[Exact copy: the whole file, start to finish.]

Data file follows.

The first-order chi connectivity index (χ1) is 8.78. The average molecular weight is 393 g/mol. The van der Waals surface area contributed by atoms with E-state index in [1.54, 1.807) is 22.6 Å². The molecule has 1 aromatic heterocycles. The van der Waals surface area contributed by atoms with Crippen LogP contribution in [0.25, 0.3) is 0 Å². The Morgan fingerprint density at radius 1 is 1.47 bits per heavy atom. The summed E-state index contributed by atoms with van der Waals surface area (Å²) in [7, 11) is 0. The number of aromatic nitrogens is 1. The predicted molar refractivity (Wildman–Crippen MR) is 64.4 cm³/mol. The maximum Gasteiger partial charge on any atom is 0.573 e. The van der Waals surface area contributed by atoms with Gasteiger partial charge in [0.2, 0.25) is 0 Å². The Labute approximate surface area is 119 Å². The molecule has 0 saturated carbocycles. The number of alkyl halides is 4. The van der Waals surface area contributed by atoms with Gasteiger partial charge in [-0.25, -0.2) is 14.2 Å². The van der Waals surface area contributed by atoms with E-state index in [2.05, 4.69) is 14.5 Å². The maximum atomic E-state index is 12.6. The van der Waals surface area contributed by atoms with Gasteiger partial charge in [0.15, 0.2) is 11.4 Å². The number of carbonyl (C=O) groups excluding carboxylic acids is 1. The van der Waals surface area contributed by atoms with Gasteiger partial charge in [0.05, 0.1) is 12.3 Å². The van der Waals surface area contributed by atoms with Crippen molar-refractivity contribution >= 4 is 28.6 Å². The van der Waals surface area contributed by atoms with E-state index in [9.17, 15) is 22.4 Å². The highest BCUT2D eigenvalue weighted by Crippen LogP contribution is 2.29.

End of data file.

The first-order chi connectivity index (χ1) is 8.78. The average molecular weight is 393 g/mol. The van der Waals surface area contributed by atoms with E-state index in [1.54, 1.807) is 22.6 Å². The molecule has 1 aromatic heterocycles. The van der Waals surface area contributed by atoms with Crippen LogP contribution in [0.25, 0.3) is 0 Å². The Morgan fingerprint density at radius 1 is 1.47 bits per heavy atom. The summed E-state index contributed by atoms with van der Waals surface area (Å²) in [7, 11) is 0. The number of aromatic nitrogens is 1. The predicted molar refractivity (Wildman–Crippen MR) is 64.4 cm³/mol. The maximum Gasteiger partial charge on any atom is 0.573 e. The van der Waals surface area contributed by atoms with Gasteiger partial charge in [0.2, 0.25) is 0 Å². The Labute approximate surface area is 119 Å². The molecule has 0 saturated carbocycles. The number of alkyl halides is 4. The van der Waals surface area contributed by atoms with Gasteiger partial charge in [-0.25, -0.2) is 14.2 Å². The van der Waals surface area contributed by atoms with E-state index in [2.05, 4.69) is 14.5 Å². The maximum atomic E-state index is 12.6. The van der Waals surface area contributed by atoms with Gasteiger partial charge in [0.15, 0.2) is 11.4 Å². The number of carbonyl (C=O) groups excluding carboxylic acids is 1. The van der Waals surface area contributed by atoms with Gasteiger partial charge in [0.05, 0.1) is 12.3 Å². The van der Waals surface area contributed by atoms with Crippen molar-refractivity contribution >= 4 is 28.6 Å². The van der Waals surface area contributed by atoms with E-state index in [9.17, 15) is 22.4 Å². The highest BCUT2D eigenvalue weighted by Crippen LogP contribution is 2.29.